Yes, it's already been a good season for the Vols, who are right on target for a program rebuild. But Jones still has some Christmas wishes, no doubt. UT still needs some things to happen to keep this upward trajectory and to keep the hungry fans around Rocky Top happy.

This bowl berth is just the tip of the expectations that will now grow exponentially greater. Jones knows that; it's part of the lure and the burden of coaching at a great program in the nation's top conference.

So, let's take a look at what's on UT's holiday wish list as the Vols head into the postseason for the first time in three seasons.

Begin Slideshow

B/R CFB 250: Top 20 Safeties

Bleacher Report's CFB 250 is an annual ranking of the best players in college football, regardless of NFL potential. Brian Leigh and Kynon Codrington have studied, ranked and graded the top athletes in the country, narrowed that list to 250 and sorted by position. Today, we present the Top 20 Safeties.

Other CFB 250 Positions

Safeties are the last line of defense between an offense and the end zone, not unlike sweepers in soccer.

But their job extends past covering ground in the deep third and masking their teammates' mistakes. The best safeties also do their job near the line of scrimmage, fitting into the run game, rushing the quarterback or covering slot receivers in the short area.

There was no shortage of great safeties in 2014, despite the fact that nine of the 11 top players from last year's CFB 250 departed. Whether they were rising up that list or appearing on the scene from nowhere, a high number of safeties stepped up this season.

Before we start, please take note that these players were graded as college safeties, not on how they project as NFL safeties.

Targeted skills such as run defense are important at both levels, but there is a difference between college run defense and professional run defense. If a safety can set the edge and make plays in the SEC or the Big 12, it doesn't matter if he can't set the edge and make plays in the NFC North. At least not here, it doesn't.

This is all about college performance. 

Note: If two players finished with the same grade, a subjective call was made based on whom we would rather have on our team right now.

Begin Slideshow

Rose Bowl 2015: Oregon vs. FSU X-Factors That Will Decide Game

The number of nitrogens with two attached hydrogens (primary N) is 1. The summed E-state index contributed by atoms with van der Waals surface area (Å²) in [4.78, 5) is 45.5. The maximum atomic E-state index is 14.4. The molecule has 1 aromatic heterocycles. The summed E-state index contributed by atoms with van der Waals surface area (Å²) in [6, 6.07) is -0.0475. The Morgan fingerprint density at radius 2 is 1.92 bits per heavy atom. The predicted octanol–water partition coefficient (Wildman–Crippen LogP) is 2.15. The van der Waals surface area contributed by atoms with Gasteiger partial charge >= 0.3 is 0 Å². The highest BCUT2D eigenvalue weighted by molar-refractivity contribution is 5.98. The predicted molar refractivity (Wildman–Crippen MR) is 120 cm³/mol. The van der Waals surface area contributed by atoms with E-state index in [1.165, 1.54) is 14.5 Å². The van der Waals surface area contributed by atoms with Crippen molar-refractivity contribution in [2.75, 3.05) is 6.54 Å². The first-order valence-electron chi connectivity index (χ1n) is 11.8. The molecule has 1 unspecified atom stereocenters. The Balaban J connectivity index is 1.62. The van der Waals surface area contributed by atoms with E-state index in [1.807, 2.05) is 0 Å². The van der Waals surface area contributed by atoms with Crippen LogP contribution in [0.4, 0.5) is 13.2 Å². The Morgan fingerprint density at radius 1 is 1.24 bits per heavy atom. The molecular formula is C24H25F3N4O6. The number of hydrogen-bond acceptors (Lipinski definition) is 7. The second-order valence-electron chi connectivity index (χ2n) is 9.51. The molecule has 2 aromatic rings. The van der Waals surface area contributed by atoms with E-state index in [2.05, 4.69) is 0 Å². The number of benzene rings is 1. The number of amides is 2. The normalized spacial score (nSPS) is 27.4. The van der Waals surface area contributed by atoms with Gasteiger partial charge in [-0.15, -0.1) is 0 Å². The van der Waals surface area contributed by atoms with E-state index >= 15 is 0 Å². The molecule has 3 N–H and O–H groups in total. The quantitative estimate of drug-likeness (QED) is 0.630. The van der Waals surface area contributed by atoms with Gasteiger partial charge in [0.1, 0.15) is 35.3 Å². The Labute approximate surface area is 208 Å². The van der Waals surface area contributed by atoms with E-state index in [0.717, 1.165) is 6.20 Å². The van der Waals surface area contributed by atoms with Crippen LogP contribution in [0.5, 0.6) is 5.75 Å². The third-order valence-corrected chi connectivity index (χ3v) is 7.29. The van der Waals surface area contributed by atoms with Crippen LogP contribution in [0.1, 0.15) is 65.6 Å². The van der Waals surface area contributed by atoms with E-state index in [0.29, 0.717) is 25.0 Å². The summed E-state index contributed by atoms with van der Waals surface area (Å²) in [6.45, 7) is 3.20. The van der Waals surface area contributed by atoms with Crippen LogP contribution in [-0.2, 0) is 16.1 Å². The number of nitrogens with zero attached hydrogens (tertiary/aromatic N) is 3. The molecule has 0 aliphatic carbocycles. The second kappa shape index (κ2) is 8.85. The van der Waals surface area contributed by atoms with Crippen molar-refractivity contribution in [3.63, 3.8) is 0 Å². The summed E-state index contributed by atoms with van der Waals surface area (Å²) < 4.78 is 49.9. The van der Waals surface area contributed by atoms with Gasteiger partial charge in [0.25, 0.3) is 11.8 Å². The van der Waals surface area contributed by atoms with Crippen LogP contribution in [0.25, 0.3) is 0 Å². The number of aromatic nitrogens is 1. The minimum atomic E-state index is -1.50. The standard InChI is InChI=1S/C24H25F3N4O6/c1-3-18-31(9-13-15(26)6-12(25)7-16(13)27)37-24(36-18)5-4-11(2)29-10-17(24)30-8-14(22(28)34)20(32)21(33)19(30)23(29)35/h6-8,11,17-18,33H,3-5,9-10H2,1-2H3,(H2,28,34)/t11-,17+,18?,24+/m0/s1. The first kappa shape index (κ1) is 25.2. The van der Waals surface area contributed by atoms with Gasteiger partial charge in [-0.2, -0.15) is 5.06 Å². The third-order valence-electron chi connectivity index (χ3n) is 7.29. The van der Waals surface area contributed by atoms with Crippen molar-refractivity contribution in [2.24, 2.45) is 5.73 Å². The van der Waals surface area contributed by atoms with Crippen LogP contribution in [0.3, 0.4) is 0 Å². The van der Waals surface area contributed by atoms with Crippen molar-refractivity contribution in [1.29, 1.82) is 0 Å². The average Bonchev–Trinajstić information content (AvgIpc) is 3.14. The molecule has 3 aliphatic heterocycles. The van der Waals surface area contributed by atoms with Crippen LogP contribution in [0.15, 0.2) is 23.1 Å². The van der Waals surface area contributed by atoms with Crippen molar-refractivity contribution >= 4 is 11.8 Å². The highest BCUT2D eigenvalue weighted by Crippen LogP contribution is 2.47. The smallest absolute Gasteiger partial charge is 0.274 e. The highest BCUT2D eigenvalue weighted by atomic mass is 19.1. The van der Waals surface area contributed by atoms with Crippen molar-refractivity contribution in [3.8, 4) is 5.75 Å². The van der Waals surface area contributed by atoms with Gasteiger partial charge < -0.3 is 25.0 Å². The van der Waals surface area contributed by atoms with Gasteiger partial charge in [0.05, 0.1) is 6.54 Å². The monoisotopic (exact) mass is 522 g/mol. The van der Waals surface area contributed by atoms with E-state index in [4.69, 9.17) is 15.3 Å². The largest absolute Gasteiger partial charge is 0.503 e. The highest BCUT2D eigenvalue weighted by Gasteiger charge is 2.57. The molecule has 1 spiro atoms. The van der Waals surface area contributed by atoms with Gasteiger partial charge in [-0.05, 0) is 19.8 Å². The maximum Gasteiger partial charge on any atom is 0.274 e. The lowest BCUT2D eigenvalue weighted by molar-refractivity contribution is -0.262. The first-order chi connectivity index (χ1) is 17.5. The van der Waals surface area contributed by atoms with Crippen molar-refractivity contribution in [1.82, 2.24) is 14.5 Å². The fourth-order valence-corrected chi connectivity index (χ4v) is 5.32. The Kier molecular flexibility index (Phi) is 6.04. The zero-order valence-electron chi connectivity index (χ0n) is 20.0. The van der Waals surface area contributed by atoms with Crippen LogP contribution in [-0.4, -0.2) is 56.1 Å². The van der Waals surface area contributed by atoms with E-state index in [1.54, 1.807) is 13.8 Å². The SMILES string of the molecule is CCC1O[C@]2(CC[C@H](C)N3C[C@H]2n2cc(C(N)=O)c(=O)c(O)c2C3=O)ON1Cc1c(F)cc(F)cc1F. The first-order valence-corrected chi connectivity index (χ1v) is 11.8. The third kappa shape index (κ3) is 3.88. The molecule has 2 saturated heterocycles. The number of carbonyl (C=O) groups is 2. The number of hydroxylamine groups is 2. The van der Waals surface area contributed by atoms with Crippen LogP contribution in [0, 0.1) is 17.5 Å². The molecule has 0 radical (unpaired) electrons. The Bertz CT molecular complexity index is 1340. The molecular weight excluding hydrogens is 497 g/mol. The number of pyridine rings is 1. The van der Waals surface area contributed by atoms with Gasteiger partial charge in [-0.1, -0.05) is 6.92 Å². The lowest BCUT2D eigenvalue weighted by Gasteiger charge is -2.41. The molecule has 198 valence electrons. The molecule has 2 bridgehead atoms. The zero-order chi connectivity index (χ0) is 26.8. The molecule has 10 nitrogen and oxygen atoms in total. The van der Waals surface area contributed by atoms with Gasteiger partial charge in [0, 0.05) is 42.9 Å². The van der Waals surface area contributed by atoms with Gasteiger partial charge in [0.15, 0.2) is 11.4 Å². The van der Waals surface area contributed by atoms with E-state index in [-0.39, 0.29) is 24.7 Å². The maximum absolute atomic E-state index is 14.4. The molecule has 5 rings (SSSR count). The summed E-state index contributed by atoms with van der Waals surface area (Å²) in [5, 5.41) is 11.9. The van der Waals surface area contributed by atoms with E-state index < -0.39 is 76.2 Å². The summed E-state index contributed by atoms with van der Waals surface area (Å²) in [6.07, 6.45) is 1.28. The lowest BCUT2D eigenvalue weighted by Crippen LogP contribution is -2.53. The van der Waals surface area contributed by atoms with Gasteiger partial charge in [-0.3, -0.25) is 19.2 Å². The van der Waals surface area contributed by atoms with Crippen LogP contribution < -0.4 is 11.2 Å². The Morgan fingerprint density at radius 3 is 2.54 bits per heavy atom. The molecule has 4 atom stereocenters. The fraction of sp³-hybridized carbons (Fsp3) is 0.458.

Do you think the Rose Bowl is simply a duel between gunslingers Marcus Mariota and Jameis Winston? Think again.

Sure, Florida State and Oregon don't have very good chances of advancement without one quarterback outplaying the other. But when two programs of such prestige and stature go at it with a national championship spot on the line, many other factors come into play.

Winston and Mariota can't catch or defend, and they won't exclusively be toting the rock for their respective teams. While each player's performance will loom large, it will only be a piece of the pie. 

With that in mind, let's take a look at two players not named Mariota or Winston who will be huge X-factors in this one.

 

Oregon X-Factors

Chris Seisay, CB

The worst-case scenario for Oregon's defense became a reality in preparation for the Rose Bowl.

Ducks star cornerback and defensive leader Ifo Ekpre-Olomu injured his knee in bowl practice and will be out for the entire CFP. Ekpre-Olomu is a shutdown corner and a likely first-round draft pick, and his absence could prove to be huge. Someone has to step up for him.

That someone is redshirt freshman Chris Seisay, who knows he's about to be picked on, per The Oregonian's Tyson Alger.

"They don't know me, they're going to pick on me because I'm the new corner," Seisay said. "I just have to show them what I can do." 

Ekpre-Olomu figured to line up against Seminoles receiver Rashad Greene, their leading receiver and one of the focal points of FSU's offense. Plugging in Seisay on him might be too much, but the freshman will be tested even if he's not lining up against Greene.

Winston will make it a focus to test Seisay. If Seisay can stay poised and force a couple of breakups, perhaps the focus will fall away from him.

 

Charles Nelson, WR

Just like in previous years, Oregon has virtually everything in the cupboard offensively to unleash on defenses. Their insane depth is showcased perfectly by receiver Charles Nelson.

At 5'9" and 170 pounds, the speedster has only 17 catches for 266 yards on the season—but almost half of his involvement this season came against Arizona, when he had seven grabs for 104 yards. 

And like one would imagine from a speedy wideout, he's a heck of a home run threat. He has five touchdowns for the year on 17 catches.

The Seminoles defense has the speed necessary to deal with some of Oregon's weapons, but they could easily lose track of Nelson—who ranks just seventh on the team in receiving yards but has developed nicely down the stretch. If he's ready to have another breakout game, he could help push the Ducks over the top.

 

Florida State X-Factors

Nick O'Leary, TE

You'd think Greene would be the biggest beneficiary of an injury to Oregon's best cornerback, but it could indirectly end up benefiting tight end Nick O'Leary the most.

The pass-catcher won the Mackey Award for the nation's top tight end this season, catching 47 passes for 614 yards and six touchdowns. He has remained Winston's most comfortable option under duress and in do-or-die moments—which FSU has had a lot of this year.